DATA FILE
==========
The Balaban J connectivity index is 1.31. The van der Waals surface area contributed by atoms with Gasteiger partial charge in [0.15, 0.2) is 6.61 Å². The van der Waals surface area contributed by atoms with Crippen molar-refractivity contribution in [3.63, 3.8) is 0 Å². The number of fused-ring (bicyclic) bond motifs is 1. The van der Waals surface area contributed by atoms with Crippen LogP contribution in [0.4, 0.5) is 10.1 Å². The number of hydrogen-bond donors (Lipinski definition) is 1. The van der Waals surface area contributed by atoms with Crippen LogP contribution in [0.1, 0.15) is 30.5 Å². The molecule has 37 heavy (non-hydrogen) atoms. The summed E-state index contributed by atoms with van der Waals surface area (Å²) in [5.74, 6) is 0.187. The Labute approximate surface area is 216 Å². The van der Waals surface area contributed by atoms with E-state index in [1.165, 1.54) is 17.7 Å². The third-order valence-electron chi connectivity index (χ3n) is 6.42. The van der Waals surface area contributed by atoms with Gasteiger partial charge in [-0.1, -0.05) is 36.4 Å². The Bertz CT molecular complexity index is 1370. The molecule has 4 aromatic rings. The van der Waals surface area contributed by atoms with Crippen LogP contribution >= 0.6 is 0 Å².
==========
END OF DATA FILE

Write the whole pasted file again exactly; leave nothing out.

The Balaban J connectivity index is 1.31. The van der Waals surface area contributed by atoms with Gasteiger partial charge in [0.15, 0.2) is 6.61 Å². The van der Waals surface area contributed by atoms with Crippen molar-refractivity contribution in [3.63, 3.8) is 0 Å². The number of fused-ring (bicyclic) bond motifs is 1. The van der Waals surface area contributed by atoms with Crippen LogP contribution in [0.4, 0.5) is 10.1 Å². The number of hydrogen-bond donors (Lipinski definition) is 1. The van der Waals surface area contributed by atoms with Crippen LogP contribution in [0.1, 0.15) is 30.5 Å². The molecule has 37 heavy (non-hydrogen) atoms. The summed E-state index contributed by atoms with van der Waals surface area (Å²) in [5.74, 6) is 0.187. The Labute approximate surface area is 216 Å². The van der Waals surface area contributed by atoms with E-state index in [1.165, 1.54) is 17.7 Å². The third-order valence-electron chi connectivity index (χ3n) is 6.42. The van der Waals surface area contributed by atoms with Gasteiger partial charge in [-0.1, -0.05) is 36.4 Å². The Bertz CT molecular complexity index is 1370. The molecule has 4 aromatic rings. The van der Waals surface area contributed by atoms with Crippen LogP contribution >= 0.6 is 0 Å².